Date of Award


Level of Access

Campus-Only Thesis

Degree Name

Master of Arts (MA)


Communication Sciences and Disorders


Nancy E. Hall

Second Committee Member

Judith L. Stickles

Third Committee Member

Julie Cheville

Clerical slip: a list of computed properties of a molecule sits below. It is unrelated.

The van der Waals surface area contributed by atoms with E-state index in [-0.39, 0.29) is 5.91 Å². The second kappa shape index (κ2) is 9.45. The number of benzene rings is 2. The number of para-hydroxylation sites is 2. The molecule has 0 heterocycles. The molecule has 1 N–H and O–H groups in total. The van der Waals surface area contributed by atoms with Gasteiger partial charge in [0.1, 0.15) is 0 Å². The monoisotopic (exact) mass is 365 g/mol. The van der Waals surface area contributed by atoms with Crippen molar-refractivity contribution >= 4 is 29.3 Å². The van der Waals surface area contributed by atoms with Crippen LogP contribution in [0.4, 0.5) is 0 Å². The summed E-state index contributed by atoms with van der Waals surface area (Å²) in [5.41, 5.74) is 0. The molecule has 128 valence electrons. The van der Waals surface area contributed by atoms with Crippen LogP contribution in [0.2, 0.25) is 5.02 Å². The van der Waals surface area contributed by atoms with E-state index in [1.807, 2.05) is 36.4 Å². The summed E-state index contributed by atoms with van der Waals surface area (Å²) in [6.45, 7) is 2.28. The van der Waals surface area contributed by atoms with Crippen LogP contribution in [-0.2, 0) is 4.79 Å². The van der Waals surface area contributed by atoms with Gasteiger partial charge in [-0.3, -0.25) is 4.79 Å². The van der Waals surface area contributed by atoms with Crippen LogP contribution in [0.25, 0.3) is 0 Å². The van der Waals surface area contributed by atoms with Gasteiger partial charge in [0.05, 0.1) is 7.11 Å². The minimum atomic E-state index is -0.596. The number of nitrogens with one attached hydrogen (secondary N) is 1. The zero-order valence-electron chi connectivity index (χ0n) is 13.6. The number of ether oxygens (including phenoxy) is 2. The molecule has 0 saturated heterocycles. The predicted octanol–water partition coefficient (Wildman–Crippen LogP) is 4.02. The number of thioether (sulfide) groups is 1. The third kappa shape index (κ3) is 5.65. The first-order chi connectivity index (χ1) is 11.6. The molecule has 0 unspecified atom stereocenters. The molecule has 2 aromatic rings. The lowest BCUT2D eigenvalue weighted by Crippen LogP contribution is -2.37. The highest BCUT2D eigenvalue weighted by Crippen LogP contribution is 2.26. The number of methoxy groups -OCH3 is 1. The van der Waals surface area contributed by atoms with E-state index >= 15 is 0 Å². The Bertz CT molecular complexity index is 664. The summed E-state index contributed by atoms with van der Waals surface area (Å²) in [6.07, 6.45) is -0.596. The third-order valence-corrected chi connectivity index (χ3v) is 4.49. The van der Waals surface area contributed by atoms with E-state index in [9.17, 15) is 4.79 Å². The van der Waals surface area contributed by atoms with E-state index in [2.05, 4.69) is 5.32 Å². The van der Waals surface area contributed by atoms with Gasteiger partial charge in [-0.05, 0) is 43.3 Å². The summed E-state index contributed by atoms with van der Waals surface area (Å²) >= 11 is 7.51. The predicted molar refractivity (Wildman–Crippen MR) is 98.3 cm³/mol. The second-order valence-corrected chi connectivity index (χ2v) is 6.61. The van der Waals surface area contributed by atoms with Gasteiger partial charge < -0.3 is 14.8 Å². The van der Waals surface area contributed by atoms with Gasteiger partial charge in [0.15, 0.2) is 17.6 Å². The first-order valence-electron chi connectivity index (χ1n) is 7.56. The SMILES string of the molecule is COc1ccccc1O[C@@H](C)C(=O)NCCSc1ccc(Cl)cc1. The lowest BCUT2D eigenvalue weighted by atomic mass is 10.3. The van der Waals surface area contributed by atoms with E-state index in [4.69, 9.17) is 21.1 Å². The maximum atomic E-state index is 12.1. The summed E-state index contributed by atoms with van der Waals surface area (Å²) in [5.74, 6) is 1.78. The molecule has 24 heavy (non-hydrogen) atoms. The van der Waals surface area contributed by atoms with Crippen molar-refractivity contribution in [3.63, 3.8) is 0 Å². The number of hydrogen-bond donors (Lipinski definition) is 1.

Syntactic complexity is important in many ways to constructing quality written texts, particularly during adolescence when students are required to communicate complex ideas through writing (Nippold, 2007). Attempts have been made to define the relationship of syntactic complexity to measures of writing quality; however results of such studies are mixed, potentially due to participant and methodological confounds (Beers & Nagy, 2009; Crowhurst, 1983). This project investigated the relationship between syntactic complexity and quality across two genres of writing: narrative and expository essays. The aims were to (1) determine what measure(s) of syntactic complexity indicate quality of writing in narratives and expository essays, and (2) determine whether measures of syntactic complexity indicate quality of writing differently in narrative versus expository genres. Essays were collected from 50 ninth grade students who attended the same public high school. Over two class periods, 25 students wrote narratives and 25 students wrote expository essays. A quality score was assigned to each essay by two raters using a six- point primary trait rubric. The following measures of syntactic complexity were used: mean length T-unit (sentence length), subordination index (number of clauses per sentence), mean clause length (number of words per clause), nominal, relative, and adverbial clause use, and percent grammatically correct T-units. Significant differences existed between narrative and expository syntactic complexity, with expository essays exhibiting greater subordination and relative clause use. Correlational analysis indicated that, among narratives, longer sentences and longer clauses were positively correlated with text quality. The relationship was different for expository essays—the use of adverbial clauses was positively correlated with quality. Moreover, for both narratives and expository essays, the presence of fewer grammatical errors was positively correlated to quality. Therefore, syntactic complexity was found to be related to writing quality; however, this relationship is dependent on genre and the measure used to quantify syntactic complexity. Explanation of the findings involved discussion of discourse-level influences on syntax and the gap between narrative and expository writing skill during adolescence.